Senator Wiener was joined by other housing advocates on Thursday.
“To meet the challenges of environmental sustainability, racial and economic justice, and to create vibrant communities of opportunity for everyone, California must reform many of its housing policies. This smart, targeted legislative package from Sen. Wiener addresses these challenges,” said Brian Hanlon, CEO of California YIMBY, a co-sponsor of SB 10, SB 478, and SB 477.
“This bill package offered by Senator Wiener represents the best of our collective efforts,” said Claremont Mayor Pro Tem Jed Leano. “It demands we provide for our most vulnerable, collect accurate data to make informed decisions going forward, and enlist creativity in diversifying housing stock.”
“Several major bills have been passed in recent years by the State Legislature — including Senator Wiener’s landmark SB 35 of 2017 — to increase housing availability and affordability in California,” said Michael Lane, State Policy Director with San Francisco Bay Area Planning and Urban Research Association (SPUR).
He added, “It is critical that we track the implementation and use of these tools at the local level to determine their impact on increased housing production and the potential need for adjustments. Senator Wiener’s new SB 477 is a critical step to allow our state housing policy to be grounded in and informed by better and more complete information gathered from across the state and to measure results.”
“Senator Wiener has been an incredible champion for reforming California’s broken housing policies to help Californians paying unaffordable rents, almost 70 percent of whom are people of color,” said Ricardo Flores, Executive Director of LISC San Diego.
Flores added, “These are the people who are often working and living one missed paycheck away from losing their homes. We urge the California legislature to support Sen. Wiener’s common-sense bills to legalize more multi-family homes, and make it easier for all Californians to find secure, affordable, equitable housing.”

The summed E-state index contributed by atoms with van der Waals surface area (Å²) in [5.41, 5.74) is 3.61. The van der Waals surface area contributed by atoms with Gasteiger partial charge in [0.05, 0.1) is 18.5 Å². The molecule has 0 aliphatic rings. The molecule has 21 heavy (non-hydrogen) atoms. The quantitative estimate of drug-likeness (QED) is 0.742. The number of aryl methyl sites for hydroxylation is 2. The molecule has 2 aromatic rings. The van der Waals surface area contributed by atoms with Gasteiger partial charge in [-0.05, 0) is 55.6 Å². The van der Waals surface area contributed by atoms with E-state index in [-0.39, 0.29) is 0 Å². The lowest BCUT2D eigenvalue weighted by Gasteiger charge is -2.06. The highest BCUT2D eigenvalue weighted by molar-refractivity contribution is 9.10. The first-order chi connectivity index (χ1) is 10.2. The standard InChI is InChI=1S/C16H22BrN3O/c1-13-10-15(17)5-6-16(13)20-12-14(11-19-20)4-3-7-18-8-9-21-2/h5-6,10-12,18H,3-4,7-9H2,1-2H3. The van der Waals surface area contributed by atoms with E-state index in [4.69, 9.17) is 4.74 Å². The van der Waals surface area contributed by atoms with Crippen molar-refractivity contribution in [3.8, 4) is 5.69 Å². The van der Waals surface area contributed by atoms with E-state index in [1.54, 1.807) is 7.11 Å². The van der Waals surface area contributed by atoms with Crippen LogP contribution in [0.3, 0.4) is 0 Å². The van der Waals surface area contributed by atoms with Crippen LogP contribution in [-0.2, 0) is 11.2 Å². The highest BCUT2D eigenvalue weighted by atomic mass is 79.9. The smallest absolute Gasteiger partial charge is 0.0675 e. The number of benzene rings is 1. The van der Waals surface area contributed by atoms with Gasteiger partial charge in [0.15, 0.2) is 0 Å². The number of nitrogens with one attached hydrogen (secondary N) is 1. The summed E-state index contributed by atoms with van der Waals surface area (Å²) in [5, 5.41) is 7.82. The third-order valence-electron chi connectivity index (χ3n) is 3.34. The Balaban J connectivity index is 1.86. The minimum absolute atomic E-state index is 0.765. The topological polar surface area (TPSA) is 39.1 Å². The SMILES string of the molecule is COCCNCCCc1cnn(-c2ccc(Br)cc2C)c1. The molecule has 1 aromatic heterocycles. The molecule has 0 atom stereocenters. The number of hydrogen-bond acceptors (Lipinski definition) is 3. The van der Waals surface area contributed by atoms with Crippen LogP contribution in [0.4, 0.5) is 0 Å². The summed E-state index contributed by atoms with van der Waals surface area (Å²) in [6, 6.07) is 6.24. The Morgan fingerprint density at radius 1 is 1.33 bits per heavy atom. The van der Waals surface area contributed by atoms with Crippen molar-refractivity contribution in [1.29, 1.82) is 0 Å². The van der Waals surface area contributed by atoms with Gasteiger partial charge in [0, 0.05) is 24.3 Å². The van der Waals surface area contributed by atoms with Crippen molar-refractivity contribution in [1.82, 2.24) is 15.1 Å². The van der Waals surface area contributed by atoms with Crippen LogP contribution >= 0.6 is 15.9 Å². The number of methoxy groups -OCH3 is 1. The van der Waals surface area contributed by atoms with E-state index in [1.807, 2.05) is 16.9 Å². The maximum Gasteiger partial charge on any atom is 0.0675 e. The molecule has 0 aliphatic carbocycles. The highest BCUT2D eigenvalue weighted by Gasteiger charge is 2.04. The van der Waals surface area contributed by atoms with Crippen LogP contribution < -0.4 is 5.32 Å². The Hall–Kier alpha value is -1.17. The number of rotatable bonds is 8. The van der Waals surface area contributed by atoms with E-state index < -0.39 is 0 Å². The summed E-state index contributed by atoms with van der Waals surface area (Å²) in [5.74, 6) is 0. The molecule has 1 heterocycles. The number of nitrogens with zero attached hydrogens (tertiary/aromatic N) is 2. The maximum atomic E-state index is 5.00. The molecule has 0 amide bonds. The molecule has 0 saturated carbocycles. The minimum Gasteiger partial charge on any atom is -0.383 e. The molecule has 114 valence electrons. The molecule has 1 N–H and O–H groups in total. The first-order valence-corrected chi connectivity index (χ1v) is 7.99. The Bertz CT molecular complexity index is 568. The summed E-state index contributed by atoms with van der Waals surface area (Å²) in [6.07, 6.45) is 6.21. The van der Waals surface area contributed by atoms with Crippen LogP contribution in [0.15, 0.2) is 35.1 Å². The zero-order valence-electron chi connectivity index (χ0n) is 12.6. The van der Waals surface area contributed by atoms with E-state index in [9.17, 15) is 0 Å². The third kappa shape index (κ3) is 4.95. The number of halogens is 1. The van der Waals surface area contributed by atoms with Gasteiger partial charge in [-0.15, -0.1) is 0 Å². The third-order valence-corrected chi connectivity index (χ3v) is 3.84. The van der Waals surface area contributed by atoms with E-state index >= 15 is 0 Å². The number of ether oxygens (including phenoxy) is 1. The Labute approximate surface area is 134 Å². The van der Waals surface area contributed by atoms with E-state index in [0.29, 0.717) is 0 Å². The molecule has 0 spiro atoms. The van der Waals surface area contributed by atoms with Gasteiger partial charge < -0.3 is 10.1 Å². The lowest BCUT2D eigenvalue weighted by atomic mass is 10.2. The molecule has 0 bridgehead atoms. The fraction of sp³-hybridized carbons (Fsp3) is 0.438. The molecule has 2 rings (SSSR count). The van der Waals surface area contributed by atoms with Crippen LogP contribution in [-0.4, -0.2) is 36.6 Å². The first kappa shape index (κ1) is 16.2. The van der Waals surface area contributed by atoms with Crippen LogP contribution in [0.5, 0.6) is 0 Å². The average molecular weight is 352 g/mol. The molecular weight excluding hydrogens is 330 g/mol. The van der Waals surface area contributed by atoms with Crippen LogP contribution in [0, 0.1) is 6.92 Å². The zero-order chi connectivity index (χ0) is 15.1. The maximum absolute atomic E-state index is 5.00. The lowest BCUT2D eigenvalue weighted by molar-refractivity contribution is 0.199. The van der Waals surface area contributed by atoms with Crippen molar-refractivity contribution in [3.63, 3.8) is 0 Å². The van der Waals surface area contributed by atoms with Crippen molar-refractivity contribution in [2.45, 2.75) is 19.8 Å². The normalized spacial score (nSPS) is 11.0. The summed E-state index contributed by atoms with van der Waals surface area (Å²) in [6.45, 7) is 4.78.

“We’re excited to work with Sen. Wiener on these important reforms that will serve to strengthen our growing efforts in Los Angeles to build more affordable homes,” said Leonora Camner, Executive Director, Abundant Housing LA.
She added, “Many of the barriers that exist for housing are rooted in racism, exclusion, and segregation. There’s no silver bullet that can end the housing shortage and affordability crisis, which is why we believe this package takes the right approach and addresses several of the most critical factors — making it legal to build more middle-income homes; reducing the barriers to affordable housing in neighborhoods where it’s already legal; and keeping track of our progress. We look forward to working with our partners in LA, and across California, to bring housing abundance to everyone.”
“It is far past time we stop letting arcane housing requirements like FARs and minimum lot sizes serve as loopholes that allow cities and counties to avoid building housing,” said Laura Foote, Executive Director of YIMBY Action. “If we want a California that is truly welcoming, that provides enough housing so people across the state can afford to live here, we need to change these outdated and easily-abused regulations that just serve to make it harder to build housing – even in areas where it is technically legal.”
“Solving California’s housing affordability and displacement crisis requires bold action and forward-thinking leadership, which is why the Housing Action Coalition strongly supports Senator Wiener’s comprehensive and compassionate housing legislation package,” said Todd David, Housing Action Coalition Executive Director.
“The stakes are high,” Senator Wiener said, noting that at the heart of the housing crisis is a “math problem. We don’t have enough housing, which makes housing unbelievably expensive, it fuels homelessness and poverty and evictions and pushes people into multi-hour commutes or out of the state which makes climate change worse.”
—David M. Greenwald reporting